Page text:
Anthracnose

Plants Affected:

Images of This Plant Disease:

Image of anthracnose on a sycamore leaf

Anthracnose on a sycamore leaf

Image of anthracnose on a sycamore leaf

Anthracnose on a sycamore leaf

Image of anthracnose on an oak leaf

Anthracnose on an oak leaf

Image of anthracnose on an oak leaf

Anthracnose on an oak leaf

Image of anthracnose on grapes

Anthracnose on grapes

Overview

Anthracnose is a common foliage disease of shade trees in Iowa. Symptoms occur on sycamore, ash, maple, oak, walnut, linden, hickory, and other deciduous trees. Anthracnose is caused by a number of different but closely related fungi. Each fungus is specific to the host tree it affects.

In most cases, although symptoms may appear serious, damage caused by anthracnose is minimal and does not seriously harm established shade trees. Symptoms vary from small, circular to irregular spots that are tan, dark brown, or black, to larger blotches that are usually associated with midribs and veins. When immature leaves are infected, these leaves may become distorted from abnormal leaf expansion. Young leaves may die and fall soon after a heavy infection. If a severe infection occurs early in the growing season and the trees defoliate, a new set of leaves may emerge. Sycamores may also show bud, shoot, and twig blight in addition to blighted leaves.

Anthracnose in Sycamore Trees

Early loss of sycamore leaves can be alarming. A close look at the fallen leaves will reveal brown areas that typically follow along the veins of the leaves. These areas of browning are often V-shaped.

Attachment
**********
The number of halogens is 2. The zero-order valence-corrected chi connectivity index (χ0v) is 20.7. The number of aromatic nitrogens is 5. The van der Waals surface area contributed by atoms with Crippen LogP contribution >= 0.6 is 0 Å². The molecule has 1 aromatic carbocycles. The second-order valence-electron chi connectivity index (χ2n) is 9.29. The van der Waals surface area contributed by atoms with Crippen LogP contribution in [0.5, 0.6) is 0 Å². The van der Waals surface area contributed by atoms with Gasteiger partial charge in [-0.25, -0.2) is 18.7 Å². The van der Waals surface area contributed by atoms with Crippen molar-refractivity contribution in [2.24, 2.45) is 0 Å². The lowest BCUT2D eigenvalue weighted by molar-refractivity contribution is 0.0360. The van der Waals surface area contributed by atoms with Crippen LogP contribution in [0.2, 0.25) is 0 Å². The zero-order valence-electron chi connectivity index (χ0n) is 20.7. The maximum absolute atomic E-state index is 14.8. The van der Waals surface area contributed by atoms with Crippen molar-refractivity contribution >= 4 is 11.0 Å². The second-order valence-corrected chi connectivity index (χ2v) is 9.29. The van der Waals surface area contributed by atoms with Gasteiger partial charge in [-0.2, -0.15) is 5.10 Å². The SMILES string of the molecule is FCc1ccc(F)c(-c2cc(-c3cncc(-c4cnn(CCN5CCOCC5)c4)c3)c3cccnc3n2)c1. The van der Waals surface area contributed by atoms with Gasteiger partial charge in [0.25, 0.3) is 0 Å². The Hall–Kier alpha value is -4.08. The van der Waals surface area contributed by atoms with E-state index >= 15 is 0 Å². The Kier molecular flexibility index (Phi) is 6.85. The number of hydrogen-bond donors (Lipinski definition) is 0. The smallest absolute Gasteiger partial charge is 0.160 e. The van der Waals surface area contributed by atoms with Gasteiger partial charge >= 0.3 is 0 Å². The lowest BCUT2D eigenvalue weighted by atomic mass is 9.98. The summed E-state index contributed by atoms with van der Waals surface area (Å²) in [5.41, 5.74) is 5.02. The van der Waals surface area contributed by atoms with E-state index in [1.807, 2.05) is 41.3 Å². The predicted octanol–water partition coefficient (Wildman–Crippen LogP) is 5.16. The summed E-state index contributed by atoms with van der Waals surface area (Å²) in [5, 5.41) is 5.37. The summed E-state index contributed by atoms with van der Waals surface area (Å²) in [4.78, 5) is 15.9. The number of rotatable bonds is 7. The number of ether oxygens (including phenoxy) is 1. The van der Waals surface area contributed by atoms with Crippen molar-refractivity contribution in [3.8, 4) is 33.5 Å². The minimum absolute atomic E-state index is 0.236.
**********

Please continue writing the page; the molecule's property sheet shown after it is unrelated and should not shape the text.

Anthracnose tends to be most severe when extended cool and wet weather occurs in the spring. The fungus that causes sycamore anthracnose needs wetness in order to infect the leaf tissue. Leaves are most vulnerable to this fungus during the first weeks of growth.

Unfortunately, the anthracnose fungus can also cause death of buds and twigs on sycamore trees. The death of new shoot growth for repeated years can result in a gnarled or crooked branch growth as side shoots take over as the new leader branches. The fungus can survive the dormant season on diseased leaves that have fallen to the ground or on diseased twigs that remain on the tree.

Damage caused by the anthracnose fungus is usually minimal so fungicide use is rarely warranted. Chemical control can be problematic because proper timing can be difficult to predict from year to year and adequate coverage of big trees is difficult.

As hot and dry summer conditions arrive, the fungus is suppressed. New shoots emerge and new leaves appear.

Anthracnose in Oak Trees

Anthracnose on white oak can be common in the spring. Leaf symptoms range from large areas of browning, especially on the leaf margins, to scattered small necrotic spots. The leaves have an overall scorched appearance. The lower branches tend to show the most severe symptoms.

The disease is caused by the fungus Apiognomonia quercina and is favored by rainy spring weather. Oak anthracnose can occur over a wide range of temperatures, but lower temperatures promote the most severe symptom development. Midsummer conditions tend to cause outbreaks to subside.

Acervuli, fruiting structures of the pathogen, eventually become visible on the undersides of leaves, especially in the necrotic areas next to leaf veins.

Twig infections may also occur, causing dieback before the buds open in the spring. The fruiting structures on the dead twigs can provide a source of spores to infect emerging leaves.

Although unsightly, anthracnose is a minor problem on established trees. Basic cultural practices such as mulching, proper watering, and removal of fallen leaves will help maintain tree vigor. Remember, oaks should not be pruned during April, May, or June. Pruning wounds can attract the beetles that spread the oak wilt fungus.

Minimizing Severity and Impact on Tree Health